For a few days this week, the town of Tver hosted a historic Winter Classic and once again served as the main theater for the never-ending story of hockey in Russia. 

The main attraction was an open-air exhibition game between Tver Hockey Club and KHL regular season champions CSKA Moscow. Many sons of this modest little city and graduates of its hockey club have gone on to join the ranks of stars who shine on the national and international stage, and the guest list for this special commemorative event included Dynamo Moscow’s Alexander Yeryomenko, Alexei Tereshchenko, Denis Kokarev (and Ilya Nikulin, before injury forced his withdrawal), SKA’s Ilya Kovalchuk, and at least one legend with divided loyalties: CSKA’s Alexander Radulov has also turned out for Tver amassing 31 points and 102 penalty minutes from 42 games in the 2003-04 season. 

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The immense contribution made by Tver, the Capital of the Upper Volga, to hockey in this nation is widely acknowledged and rarely disputed, but this week’s festivities commemorated a specific historical event, albeit one shrouded by the mists of the intervening half-century. Exactly fifty years ago, the CSKA farm club faced off against illustrious visitors from another continent – the Sherbrooke Beavers (or Sherbrooke Castors, for the francophones of Quebec), winners of the prestigious Allan Cup and therefore the premier amateur hockey cub in all Canada. That game took place in this city, right here at the Arena Khimik, but, it is fair to say, the protagonists and spectators lived in a different world.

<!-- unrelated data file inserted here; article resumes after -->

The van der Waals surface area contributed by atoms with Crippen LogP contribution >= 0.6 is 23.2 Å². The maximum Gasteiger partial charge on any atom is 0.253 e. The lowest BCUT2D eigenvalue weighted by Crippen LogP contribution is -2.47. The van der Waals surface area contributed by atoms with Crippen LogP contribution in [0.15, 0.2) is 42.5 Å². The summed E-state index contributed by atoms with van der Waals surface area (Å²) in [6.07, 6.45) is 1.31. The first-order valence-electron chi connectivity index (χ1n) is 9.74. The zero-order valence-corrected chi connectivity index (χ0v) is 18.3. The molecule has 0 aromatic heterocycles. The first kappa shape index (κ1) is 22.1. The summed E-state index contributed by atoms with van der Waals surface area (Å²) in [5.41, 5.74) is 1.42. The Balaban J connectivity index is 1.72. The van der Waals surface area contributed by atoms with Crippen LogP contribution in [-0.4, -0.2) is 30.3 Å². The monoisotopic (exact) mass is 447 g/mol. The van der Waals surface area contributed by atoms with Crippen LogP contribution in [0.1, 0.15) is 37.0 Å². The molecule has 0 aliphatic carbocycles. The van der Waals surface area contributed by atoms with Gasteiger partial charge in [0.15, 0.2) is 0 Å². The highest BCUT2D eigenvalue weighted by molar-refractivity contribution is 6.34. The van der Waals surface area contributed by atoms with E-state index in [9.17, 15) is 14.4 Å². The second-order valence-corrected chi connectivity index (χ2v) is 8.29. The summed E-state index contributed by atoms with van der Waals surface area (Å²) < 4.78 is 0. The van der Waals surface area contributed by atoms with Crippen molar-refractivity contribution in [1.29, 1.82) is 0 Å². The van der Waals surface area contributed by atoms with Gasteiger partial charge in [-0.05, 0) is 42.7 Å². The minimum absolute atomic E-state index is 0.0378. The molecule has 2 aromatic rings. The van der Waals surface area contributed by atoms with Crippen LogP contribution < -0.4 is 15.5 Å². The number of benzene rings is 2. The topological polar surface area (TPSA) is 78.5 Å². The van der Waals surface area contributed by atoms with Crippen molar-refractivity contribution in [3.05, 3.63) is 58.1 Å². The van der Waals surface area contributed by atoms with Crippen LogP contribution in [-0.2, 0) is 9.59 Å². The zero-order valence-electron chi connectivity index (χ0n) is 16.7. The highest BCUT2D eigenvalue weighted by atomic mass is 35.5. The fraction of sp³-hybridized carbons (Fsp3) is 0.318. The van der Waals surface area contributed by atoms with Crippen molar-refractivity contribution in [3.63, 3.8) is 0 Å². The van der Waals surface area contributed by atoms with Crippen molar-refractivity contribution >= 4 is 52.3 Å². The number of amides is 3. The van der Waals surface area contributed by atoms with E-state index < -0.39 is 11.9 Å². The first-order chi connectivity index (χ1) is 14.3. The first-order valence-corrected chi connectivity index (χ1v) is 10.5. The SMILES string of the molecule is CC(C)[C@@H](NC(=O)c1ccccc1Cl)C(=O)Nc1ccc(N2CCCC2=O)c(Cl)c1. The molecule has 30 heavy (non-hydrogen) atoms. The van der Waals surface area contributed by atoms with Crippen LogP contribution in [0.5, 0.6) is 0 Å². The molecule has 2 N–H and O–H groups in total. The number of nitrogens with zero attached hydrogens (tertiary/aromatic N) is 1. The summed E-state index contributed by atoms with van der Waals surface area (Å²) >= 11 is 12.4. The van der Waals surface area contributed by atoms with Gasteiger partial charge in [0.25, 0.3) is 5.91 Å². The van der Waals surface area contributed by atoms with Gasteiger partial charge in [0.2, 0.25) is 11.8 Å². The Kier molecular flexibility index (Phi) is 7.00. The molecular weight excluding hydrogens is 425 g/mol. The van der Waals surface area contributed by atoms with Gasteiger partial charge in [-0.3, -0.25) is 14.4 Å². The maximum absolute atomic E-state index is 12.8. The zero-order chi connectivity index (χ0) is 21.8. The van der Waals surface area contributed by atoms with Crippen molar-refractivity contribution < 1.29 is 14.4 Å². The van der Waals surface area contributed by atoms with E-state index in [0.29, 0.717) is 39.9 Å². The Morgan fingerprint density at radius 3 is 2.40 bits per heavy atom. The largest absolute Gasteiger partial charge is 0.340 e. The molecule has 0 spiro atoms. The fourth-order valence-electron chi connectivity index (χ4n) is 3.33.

It was not just Soviet hockey that blossomed in the post-war period. In many parts of the globe, various sports enjoyed boom years thanks to the conflict-weary public’s thirst for entertainment, and the events that most keenly captured the imagination were the rare visits by exotic foreign teams. At the start of this era, in 1945, over 85,000 people flocked to West London to see Dynamo Moscow’s soccer team play a friendly game against Chelsea. Two decades later, the hockey-loving burghers of Kalinin (as Tver was then called) came in their thousands to get a glimpse of the men from the Great White North. Few of those who gathered here in 1966 suspected the epoch was drawing to a close, and that within a year satellites would beam live coverage of sporting events all around the globe. Those travelling teams were the Argonauts of the austerity years, and awaiting the men of Sherbrooke was an ordeal which would have tested the mettle of Jason’s most famous shipmate, Hercules . 

This was to be an exhibition game, but certainly not a “friendly.” For many years, the formidable and legendary Red Army coach, Anatoly Tarasov, had nurtured the idea of staging contests between Soviet teams and their Canadian counterparts, but he had to tread carefully while putting the theory into practice. Under no circumstances could Soviet sportsmen suffer a crushing defeat from the sons of the capitalist system, so it was vital that his boys could match the westerners in brute force as well as technique.